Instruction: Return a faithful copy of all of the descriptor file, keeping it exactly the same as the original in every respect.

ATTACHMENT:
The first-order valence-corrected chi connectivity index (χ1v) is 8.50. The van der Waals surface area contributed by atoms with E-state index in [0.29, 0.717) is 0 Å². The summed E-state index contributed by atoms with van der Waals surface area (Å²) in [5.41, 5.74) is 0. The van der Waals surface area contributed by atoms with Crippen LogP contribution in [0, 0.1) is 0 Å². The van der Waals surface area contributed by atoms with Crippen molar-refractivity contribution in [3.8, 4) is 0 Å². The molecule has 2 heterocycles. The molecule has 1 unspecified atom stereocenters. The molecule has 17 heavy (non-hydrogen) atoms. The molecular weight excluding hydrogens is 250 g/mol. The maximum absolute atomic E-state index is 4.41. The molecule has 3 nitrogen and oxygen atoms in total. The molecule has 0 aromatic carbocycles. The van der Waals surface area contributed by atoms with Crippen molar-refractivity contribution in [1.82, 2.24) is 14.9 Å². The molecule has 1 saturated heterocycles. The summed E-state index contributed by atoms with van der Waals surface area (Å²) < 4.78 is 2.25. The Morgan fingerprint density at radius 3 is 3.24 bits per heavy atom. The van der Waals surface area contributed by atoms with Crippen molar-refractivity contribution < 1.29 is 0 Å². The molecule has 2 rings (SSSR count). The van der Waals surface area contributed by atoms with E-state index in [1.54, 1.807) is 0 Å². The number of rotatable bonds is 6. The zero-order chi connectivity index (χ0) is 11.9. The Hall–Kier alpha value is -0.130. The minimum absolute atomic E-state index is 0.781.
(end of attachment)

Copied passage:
The first-order valence-corrected chi connectivity index (χ1v) is 8.50. The van der Waals surface area contributed by atoms with E-state index in [0.29, 0.717) is 0 Å². The summed E-state index contributed by atoms with van der Waals surface area (Å²) in [5.41, 5.74) is 0. The van der Waals surface area contributed by atoms with Crippen LogP contribution in [0, 0.1) is 0 Å². The van der Waals surface area contributed by atoms with Crippen molar-refractivity contribution in [3.8, 4) is 0 Å². The molecule has 2 heterocycles. The molecule has 1 unspecified atom stereocenters. The molecule has 17 heavy (non-hydrogen) atoms. The molecular weight excluding hydrogens is 250 g/mol. The maximum absolute atomic E-state index is 4.41. The molecule has 3 nitrogen and oxygen atoms in total. The molecule has 0 aromatic carbocycles. The van der Waals surface area contributed by atoms with Crippen molar-refractivity contribution in [1.82, 2.24) is 14.9 Å². The molecule has 1 saturated heterocycles. The summed E-state index contributed by atoms with van der Waals surface area (Å²) < 4.78 is 2.25. The Morgan fingerprint density at radius 3 is 3.24 bits per heavy atom. The van der Waals surface area contributed by atoms with Crippen molar-refractivity contribution < 1.29 is 0 Å². The molecule has 2 rings (SSSR count). The van der Waals surface area contributed by atoms with E-state index in [1.54, 1.807) is 0 Å². The number of rotatable bonds is 6. The zero-order chi connectivity index (χ0) is 11.9. The Hall–Kier alpha value is -0.130. The minimum absolute atomic E-state index is 0.781.